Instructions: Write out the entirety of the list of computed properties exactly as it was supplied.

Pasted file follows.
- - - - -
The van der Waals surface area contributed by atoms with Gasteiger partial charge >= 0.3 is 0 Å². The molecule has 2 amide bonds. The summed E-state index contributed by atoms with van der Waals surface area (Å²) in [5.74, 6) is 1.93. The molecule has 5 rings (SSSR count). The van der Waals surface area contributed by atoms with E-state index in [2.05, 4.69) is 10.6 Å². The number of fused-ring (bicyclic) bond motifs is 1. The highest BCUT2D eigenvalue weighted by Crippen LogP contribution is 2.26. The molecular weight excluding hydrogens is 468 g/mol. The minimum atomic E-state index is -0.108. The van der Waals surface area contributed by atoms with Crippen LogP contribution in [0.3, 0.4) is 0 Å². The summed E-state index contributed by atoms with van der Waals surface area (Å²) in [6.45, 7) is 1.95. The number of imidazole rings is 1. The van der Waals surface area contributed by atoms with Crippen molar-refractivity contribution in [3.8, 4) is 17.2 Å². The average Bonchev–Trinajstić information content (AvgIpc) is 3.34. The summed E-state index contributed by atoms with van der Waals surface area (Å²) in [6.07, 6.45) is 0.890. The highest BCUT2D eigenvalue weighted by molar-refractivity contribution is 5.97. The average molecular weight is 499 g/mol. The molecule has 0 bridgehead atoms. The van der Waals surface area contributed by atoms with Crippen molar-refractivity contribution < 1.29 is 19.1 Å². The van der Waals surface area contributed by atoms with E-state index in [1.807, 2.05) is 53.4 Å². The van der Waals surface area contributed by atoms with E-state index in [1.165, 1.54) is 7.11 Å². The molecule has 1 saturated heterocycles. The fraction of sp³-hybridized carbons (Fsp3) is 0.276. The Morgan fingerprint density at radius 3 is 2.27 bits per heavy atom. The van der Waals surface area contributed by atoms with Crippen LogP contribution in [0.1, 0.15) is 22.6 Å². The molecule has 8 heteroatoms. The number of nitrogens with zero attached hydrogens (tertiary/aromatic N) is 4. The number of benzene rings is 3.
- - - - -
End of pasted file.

The van der Waals surface area contributed by atoms with Gasteiger partial charge >= 0.3 is 0 Å². The molecule has 2 amide bonds. The summed E-state index contributed by atoms with van der Waals surface area (Å²) in [5.74, 6) is 1.93. The molecule has 5 rings (SSSR count). The van der Waals surface area contributed by atoms with E-state index in [2.05, 4.69) is 10.6 Å². The number of fused-ring (bicyclic) bond motifs is 1. The highest BCUT2D eigenvalue weighted by Crippen LogP contribution is 2.26. The molecular weight excluding hydrogens is 468 g/mol. The minimum atomic E-state index is -0.108. The van der Waals surface area contributed by atoms with Crippen LogP contribution in [0.3, 0.4) is 0 Å². The summed E-state index contributed by atoms with van der Waals surface area (Å²) in [6.45, 7) is 1.95. The number of imidazole rings is 1. The van der Waals surface area contributed by atoms with Crippen molar-refractivity contribution in [3.8, 4) is 17.2 Å². The average Bonchev–Trinajstić information content (AvgIpc) is 3.34. The summed E-state index contributed by atoms with van der Waals surface area (Å²) in [6.07, 6.45) is 0.890. The highest BCUT2D eigenvalue weighted by molar-refractivity contribution is 5.97. The average molecular weight is 499 g/mol. The molecule has 0 bridgehead atoms. The van der Waals surface area contributed by atoms with Crippen molar-refractivity contribution < 1.29 is 19.1 Å². The van der Waals surface area contributed by atoms with E-state index in [1.807, 2.05) is 53.4 Å². The van der Waals surface area contributed by atoms with E-state index in [1.165, 1.54) is 7.11 Å². The molecule has 1 saturated heterocycles. The fraction of sp³-hybridized carbons (Fsp3) is 0.276. The Morgan fingerprint density at radius 3 is 2.27 bits per heavy atom. The van der Waals surface area contributed by atoms with Crippen LogP contribution in [0.1, 0.15) is 22.6 Å². The molecule has 8 heteroatoms. The number of nitrogens with zero attached hydrogens (tertiary/aromatic N) is 4. The number of benzene rings is 3.